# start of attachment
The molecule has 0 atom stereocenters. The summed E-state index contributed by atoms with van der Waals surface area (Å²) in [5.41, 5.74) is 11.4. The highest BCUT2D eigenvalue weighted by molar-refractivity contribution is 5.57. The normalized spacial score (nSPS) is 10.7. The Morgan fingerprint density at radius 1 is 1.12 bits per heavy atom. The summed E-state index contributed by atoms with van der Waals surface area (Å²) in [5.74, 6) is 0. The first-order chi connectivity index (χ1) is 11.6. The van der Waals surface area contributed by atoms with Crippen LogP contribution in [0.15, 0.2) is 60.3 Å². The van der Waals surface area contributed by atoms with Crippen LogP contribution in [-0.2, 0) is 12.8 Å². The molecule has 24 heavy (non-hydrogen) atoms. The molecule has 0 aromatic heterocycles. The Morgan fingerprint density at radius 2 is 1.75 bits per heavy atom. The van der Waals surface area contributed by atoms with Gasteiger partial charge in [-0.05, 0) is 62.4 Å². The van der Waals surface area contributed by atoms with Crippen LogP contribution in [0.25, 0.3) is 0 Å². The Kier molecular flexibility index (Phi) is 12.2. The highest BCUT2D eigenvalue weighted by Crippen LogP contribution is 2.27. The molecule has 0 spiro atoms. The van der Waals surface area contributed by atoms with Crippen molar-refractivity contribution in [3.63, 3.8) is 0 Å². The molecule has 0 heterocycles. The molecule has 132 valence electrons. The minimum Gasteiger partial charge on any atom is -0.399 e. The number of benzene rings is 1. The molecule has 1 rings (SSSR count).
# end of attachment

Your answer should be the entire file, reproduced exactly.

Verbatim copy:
The molecule has 0 atom stereocenters. The summed E-state index contributed by atoms with van der Waals surface area (Å²) in [5.41, 5.74) is 11.4. The highest BCUT2D eigenvalue weighted by molar-refractivity contribution is 5.57. The normalized spacial score (nSPS) is 10.7. The Morgan fingerprint density at radius 1 is 1.12 bits per heavy atom. The summed E-state index contributed by atoms with van der Waals surface area (Å²) in [5.74, 6) is 0. The first-order chi connectivity index (χ1) is 11.6. The van der Waals surface area contributed by atoms with Crippen LogP contribution in [0.15, 0.2) is 60.3 Å². The van der Waals surface area contributed by atoms with Crippen LogP contribution in [-0.2, 0) is 12.8 Å². The molecule has 24 heavy (non-hydrogen) atoms. The molecule has 0 aromatic heterocycles. The Morgan fingerprint density at radius 2 is 1.75 bits per heavy atom. The van der Waals surface area contributed by atoms with Gasteiger partial charge in [-0.05, 0) is 62.4 Å². The van der Waals surface area contributed by atoms with Crippen LogP contribution in [0.25, 0.3) is 0 Å². The Kier molecular flexibility index (Phi) is 12.2. The highest BCUT2D eigenvalue weighted by Crippen LogP contribution is 2.27. The molecule has 0 spiro atoms. The van der Waals surface area contributed by atoms with Crippen molar-refractivity contribution in [3.63, 3.8) is 0 Å². The molecule has 0 heterocycles. The molecule has 132 valence electrons. The minimum Gasteiger partial charge on any atom is -0.399 e. The number of benzene rings is 1. The molecule has 1 rings (SSSR count).